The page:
Arthur C Clarke's "A Slight Case of Sunstroke" aka "The Stroke of the Sun" (short story, free): An innocent murder weapon
Story summary.Set in Hasta la Vista, the capital of a hypothetical country named Perivia in South America. Citizens are football crazy, country is extremely corrupt, & the government is unstable. By the end of the story, we will see a murder & a bloodless military coup, but the story is mostly about an international football match with the neighboring country named Panagura.
Except for obvious & expected corruption on the field, the scene could well have been of an India/Pakistan cricket ODI in Calcutta. Very large crowds, a bit too enthusiatic, & with a dash of patriotism linked to game.
Referee is chosen by visitors, & is expected to be corrupt & partial!
Don Hernando is a wheeler-dealer supposed to be close to President Ruiz, & has his own game in mind. He secures half the seats in the stadium for army men who will be handed free tickets to the game; by the time the game is over, President would have been toppled. The army men spectators are each given a 2 square feet mirror to shine on the referee - as a novel way of booing him. When a signal sounds, they would do it together.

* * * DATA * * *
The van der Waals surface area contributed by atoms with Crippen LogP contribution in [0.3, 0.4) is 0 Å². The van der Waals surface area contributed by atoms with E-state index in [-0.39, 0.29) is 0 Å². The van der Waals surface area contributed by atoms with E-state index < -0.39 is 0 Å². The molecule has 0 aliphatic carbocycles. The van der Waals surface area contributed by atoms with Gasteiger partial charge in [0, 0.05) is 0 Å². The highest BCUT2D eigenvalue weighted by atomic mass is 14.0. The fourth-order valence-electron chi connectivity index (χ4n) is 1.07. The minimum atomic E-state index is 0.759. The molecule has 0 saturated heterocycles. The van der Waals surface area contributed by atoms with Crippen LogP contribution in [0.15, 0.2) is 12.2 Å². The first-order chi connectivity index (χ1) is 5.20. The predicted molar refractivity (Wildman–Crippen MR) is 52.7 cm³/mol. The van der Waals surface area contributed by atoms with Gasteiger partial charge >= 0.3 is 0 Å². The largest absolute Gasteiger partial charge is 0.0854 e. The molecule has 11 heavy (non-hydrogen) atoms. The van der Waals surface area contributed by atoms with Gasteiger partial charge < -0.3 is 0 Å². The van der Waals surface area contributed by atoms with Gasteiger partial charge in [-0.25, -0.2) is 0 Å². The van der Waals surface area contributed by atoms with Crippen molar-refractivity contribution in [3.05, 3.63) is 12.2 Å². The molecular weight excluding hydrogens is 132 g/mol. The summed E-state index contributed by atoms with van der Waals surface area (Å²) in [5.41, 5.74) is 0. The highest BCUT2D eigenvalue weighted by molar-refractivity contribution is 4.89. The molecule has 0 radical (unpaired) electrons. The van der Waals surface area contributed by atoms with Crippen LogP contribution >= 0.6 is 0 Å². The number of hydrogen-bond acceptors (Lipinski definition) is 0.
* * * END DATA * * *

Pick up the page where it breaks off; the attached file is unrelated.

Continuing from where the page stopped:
Only Don has an idea of what will happen to the man who receives the entire sunlight shining on half the stadium - he gets cremated alive! Referee receives this treatment after a particularly partial decision.
- This story is a variation of Archimedes' "Burning Glass" apparatus. Picture on this page shows a version of this apparatus used in a modern test.
- A discussion of the plausibility of the idea in this story.
- According to a news report, concave glass facade of an under construction building in London is "melting vehicles" parked nearby by concentrating sunlight there. [via Swift@CosmoQuest]
Fact sheet.First published: Galaxy, September 1958 under the title "The Stroke of the Sun".
Download full text as part of the magazine it originally appeared in.
Related: Stories of Arthur Clarke.